What Does it Take to Play College Soccer?
Excerpts by G. Guerrier
Head Soccer Coach, Texas A&M University
"The question of "what it takes for a player to compete as a college soccer student-athlete is constantly
brought before me in my travels across the nation. The answer may be as broad and vague as the question.
NCAA Division I is the most recognized level of college soccer. Players and coaches put in long hours all
year to insure success and development. These hours (12 to 20 per week, depending on the team) are in addition to college
classes, individual study and social activities. The time commitment of a Division I player is likened to be a full-time job
which thousands of players line up for every year.
Speed is the primary component that distinguishes a Division I player from Divison II, Division III and NAIA.
The technical speed of a player to take control of the ball and do it in as few touches as possible separates the top Division
I player from all others. The tactical speed to read and anticipate two to three passes ahead of play rather than just reaching
to the current pass, run or clearance determines the speed of the game and, thus, the level of play from Division I (tactically
fastest) down. The physical speed of a player is the most obvious. If players are always getting away from you, maybe you
should look for a lower level of play where you can compete with success.
A quality Division I player typically has a clear repertoire of attributes to bring to a college team. Here
are examples of the capabilities of a typical Division I player:
- Possess the physical speed necessary to break away from strong tenacious markers
- Able to hold and shield the ball with the head up while teammates move into support roles
- Show confidence and talent to take on 1, 2, 3 players en route to goal
- Comfortable and successful with both feet while under pressure
- Have superior physical fitness
- Have a superior physical fitness level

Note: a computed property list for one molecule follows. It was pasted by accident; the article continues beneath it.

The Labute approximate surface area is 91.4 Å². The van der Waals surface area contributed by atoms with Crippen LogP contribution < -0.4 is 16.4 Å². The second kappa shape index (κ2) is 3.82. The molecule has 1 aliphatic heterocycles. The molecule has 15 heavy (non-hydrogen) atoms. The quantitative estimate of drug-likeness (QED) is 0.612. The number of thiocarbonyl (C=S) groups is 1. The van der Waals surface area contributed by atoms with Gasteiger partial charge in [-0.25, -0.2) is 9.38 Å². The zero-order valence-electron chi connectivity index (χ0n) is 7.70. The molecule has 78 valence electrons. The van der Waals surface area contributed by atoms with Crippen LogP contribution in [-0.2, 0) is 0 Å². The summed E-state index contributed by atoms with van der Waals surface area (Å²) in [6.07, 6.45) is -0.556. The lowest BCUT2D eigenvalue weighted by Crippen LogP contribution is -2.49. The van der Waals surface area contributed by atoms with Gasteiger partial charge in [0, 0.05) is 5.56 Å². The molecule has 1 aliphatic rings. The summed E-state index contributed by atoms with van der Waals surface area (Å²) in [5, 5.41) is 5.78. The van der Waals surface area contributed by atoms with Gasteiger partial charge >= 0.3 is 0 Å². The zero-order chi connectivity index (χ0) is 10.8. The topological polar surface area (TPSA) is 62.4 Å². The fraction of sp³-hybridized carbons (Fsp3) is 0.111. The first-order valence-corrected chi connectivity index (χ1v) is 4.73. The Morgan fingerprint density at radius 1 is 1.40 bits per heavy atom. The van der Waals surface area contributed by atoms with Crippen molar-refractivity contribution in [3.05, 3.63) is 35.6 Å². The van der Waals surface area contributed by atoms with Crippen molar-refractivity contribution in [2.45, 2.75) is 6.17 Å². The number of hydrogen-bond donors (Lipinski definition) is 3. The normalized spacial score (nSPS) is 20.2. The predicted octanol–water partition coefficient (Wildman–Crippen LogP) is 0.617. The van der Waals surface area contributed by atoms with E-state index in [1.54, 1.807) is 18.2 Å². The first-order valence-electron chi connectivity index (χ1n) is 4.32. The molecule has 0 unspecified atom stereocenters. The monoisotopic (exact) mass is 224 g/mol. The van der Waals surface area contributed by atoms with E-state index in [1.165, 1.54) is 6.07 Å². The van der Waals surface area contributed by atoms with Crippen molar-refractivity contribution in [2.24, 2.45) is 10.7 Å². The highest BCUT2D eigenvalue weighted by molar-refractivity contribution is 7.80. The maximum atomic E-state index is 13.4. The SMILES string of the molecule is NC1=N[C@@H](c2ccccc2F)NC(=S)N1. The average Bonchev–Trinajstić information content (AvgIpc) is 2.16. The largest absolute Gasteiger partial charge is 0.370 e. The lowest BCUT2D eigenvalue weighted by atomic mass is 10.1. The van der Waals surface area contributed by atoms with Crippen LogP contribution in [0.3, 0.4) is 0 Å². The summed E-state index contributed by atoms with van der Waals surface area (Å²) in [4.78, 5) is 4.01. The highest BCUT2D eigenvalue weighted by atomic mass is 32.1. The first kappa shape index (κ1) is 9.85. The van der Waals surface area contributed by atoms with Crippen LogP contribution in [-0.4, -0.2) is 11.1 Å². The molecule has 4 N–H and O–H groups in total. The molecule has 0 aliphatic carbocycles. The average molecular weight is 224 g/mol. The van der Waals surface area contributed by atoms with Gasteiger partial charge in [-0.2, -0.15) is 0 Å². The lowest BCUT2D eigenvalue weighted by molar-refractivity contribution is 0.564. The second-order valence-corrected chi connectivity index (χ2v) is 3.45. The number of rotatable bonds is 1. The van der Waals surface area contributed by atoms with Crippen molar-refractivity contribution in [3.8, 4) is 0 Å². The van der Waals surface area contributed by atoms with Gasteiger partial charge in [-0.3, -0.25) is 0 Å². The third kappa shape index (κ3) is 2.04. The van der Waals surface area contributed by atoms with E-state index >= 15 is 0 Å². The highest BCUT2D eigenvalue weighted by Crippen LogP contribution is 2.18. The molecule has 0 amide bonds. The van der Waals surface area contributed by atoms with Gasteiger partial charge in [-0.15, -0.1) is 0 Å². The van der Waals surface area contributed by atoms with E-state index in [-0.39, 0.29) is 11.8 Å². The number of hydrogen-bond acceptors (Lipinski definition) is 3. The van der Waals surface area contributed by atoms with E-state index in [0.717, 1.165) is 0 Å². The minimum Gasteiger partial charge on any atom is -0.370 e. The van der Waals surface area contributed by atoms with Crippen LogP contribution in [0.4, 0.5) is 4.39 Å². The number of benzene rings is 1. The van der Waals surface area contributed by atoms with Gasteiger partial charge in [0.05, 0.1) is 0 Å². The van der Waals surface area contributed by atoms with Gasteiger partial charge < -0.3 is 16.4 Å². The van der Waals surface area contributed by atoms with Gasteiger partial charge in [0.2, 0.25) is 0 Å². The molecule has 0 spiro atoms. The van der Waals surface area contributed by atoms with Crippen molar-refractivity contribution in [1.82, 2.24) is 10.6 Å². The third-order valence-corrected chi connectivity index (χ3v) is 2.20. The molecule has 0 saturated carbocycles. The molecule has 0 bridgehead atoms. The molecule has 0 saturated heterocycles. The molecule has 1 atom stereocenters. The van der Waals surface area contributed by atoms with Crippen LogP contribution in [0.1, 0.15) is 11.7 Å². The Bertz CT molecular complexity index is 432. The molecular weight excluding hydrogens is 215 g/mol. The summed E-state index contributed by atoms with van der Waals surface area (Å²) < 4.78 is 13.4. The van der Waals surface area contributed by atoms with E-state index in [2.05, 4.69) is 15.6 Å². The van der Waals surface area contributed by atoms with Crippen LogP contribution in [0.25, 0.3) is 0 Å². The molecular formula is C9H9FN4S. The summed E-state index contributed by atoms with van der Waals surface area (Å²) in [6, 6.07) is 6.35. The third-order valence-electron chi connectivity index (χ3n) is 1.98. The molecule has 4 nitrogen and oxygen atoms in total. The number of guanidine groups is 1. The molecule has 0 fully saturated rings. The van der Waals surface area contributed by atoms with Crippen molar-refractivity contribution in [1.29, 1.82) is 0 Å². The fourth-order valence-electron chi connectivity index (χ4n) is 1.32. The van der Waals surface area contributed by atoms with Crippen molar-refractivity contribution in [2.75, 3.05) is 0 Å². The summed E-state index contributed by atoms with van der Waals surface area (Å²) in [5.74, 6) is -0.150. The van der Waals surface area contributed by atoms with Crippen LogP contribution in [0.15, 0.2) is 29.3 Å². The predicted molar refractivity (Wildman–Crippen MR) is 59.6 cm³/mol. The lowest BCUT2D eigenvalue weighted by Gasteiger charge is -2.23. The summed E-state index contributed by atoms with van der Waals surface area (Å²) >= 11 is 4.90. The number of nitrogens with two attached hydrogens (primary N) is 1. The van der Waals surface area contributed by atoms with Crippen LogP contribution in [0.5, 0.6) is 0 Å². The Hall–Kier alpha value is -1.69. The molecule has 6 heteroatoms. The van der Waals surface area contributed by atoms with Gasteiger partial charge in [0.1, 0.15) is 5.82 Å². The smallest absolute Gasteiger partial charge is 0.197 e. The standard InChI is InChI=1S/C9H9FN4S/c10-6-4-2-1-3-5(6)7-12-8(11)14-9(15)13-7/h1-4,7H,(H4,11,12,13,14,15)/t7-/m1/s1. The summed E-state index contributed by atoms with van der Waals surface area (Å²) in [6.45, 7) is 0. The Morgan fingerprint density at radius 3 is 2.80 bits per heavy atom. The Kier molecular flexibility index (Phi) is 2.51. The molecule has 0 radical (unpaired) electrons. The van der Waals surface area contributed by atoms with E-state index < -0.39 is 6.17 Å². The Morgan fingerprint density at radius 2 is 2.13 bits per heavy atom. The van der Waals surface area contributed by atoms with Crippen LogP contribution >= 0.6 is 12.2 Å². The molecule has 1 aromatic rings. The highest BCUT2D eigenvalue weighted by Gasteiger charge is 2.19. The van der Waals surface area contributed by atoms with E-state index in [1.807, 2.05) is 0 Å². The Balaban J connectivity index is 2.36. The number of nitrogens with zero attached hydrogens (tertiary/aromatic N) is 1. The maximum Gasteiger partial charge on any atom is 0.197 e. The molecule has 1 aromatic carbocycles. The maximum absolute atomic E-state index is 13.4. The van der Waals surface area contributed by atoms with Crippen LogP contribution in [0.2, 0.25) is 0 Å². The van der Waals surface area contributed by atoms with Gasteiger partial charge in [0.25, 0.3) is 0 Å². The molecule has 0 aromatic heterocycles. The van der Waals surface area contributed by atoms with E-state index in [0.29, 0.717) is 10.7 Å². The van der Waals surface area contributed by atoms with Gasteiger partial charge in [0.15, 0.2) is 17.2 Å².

- Are physically strong and quick to avoid injury due to collision and physical play
- Possess the tactical ability to read and play within the tempo of the game
- Show the technical ability to play a controlled 1 and 2 touch game
- Able to play the ball from side to side as well as back to front of the team
- Can and will defend anytime the ball is lost
- Have the personality to play under pressure
- Possess the physical speed and strength to keep up with the nation's top strikers
- Have the gift and determination to play within a team's defensive system
- Show the technical ability to accurately play 40 yard passes to teammates and to control long passes from opponents
- Have the composure to play and create (not just destroy)
- Have the stature and physique that brings confidence to their teammates
- Have the strength and ability to win 50/50 balls and avoid injury
- Display the technical ability to make 100% of the saves in the middle two-thirds of goal and many of the bigger saves
in the corners
- Possess the leadership and social skills to get along with players and lead his defense
- Ability to distribute the ball safely in their own half of the field and penetrate the other team's half with long punts,
throws or drop kicks
- Willingness to work as hard in training as he does in games
- Display the tactical ability to play within the flow of the game
What does it take to play college soccer? The answer is "What do you want from your college experience?" If you
have the technical, tactical and physical tools to play at the Division I level, do you have the time and dedication? If you
would like sit the bench for a Division I team, wouldn't you be happier playing for a Division II, III or NAIA program?"
The above excerpts were taken from the The Sport Source, Soccer 2000 edition. Amazon.com sells the 2002 edition
and it is an excellent resource and well worth the $30 purchase price. Click on the "HS Student Checklist" link to see their
suggested checklist for what student athletes should be doing for each year.